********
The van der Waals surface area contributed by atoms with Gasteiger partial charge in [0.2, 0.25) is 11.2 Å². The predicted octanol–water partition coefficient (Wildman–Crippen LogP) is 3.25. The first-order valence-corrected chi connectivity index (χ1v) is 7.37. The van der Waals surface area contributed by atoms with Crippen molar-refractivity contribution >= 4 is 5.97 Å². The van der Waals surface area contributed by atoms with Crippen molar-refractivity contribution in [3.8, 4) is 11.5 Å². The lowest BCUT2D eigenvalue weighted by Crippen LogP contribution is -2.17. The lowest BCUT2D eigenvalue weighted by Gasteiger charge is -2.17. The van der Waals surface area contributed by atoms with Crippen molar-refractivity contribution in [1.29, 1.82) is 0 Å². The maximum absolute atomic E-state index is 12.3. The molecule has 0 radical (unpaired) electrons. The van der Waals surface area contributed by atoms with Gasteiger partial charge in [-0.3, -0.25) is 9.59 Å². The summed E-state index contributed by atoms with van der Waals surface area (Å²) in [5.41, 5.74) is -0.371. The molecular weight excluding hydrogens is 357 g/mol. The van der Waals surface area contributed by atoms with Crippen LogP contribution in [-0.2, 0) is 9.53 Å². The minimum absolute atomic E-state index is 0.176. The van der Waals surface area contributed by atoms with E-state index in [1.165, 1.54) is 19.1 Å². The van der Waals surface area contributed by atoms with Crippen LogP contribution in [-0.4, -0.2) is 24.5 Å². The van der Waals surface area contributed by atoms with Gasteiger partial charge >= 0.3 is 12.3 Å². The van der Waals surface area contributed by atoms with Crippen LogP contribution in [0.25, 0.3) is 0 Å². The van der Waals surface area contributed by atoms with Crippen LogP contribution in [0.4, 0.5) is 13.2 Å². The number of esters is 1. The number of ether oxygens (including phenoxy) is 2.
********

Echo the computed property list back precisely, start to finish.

The van der Waals surface area contributed by atoms with Gasteiger partial charge in [0.2, 0.25) is 11.2 Å². The predicted octanol–water partition coefficient (Wildman–Crippen LogP) is 3.25. The first-order valence-corrected chi connectivity index (χ1v) is 7.37. The van der Waals surface area contributed by atoms with Crippen molar-refractivity contribution >= 4 is 5.97 Å². The van der Waals surface area contributed by atoms with Crippen molar-refractivity contribution in [3.8, 4) is 11.5 Å². The lowest BCUT2D eigenvalue weighted by Crippen LogP contribution is -2.17. The lowest BCUT2D eigenvalue weighted by Gasteiger charge is -2.17. The van der Waals surface area contributed by atoms with Crippen molar-refractivity contribution in [1.29, 1.82) is 0 Å². The maximum absolute atomic E-state index is 12.3. The molecule has 0 radical (unpaired) electrons. The van der Waals surface area contributed by atoms with Gasteiger partial charge in [-0.3, -0.25) is 9.59 Å². The summed E-state index contributed by atoms with van der Waals surface area (Å²) in [5.41, 5.74) is -0.371. The molecular weight excluding hydrogens is 357 g/mol. The van der Waals surface area contributed by atoms with Crippen LogP contribution in [-0.2, 0) is 9.53 Å². The minimum absolute atomic E-state index is 0.176. The van der Waals surface area contributed by atoms with E-state index in [1.165, 1.54) is 19.1 Å². The van der Waals surface area contributed by atoms with Crippen LogP contribution in [-0.4, -0.2) is 24.5 Å². The van der Waals surface area contributed by atoms with Gasteiger partial charge >= 0.3 is 12.3 Å². The van der Waals surface area contributed by atoms with Crippen LogP contribution in [0.25, 0.3) is 0 Å². The van der Waals surface area contributed by atoms with Crippen LogP contribution in [0.4, 0.5) is 13.2 Å². The number of esters is 1. The number of ether oxygens (including phenoxy) is 2.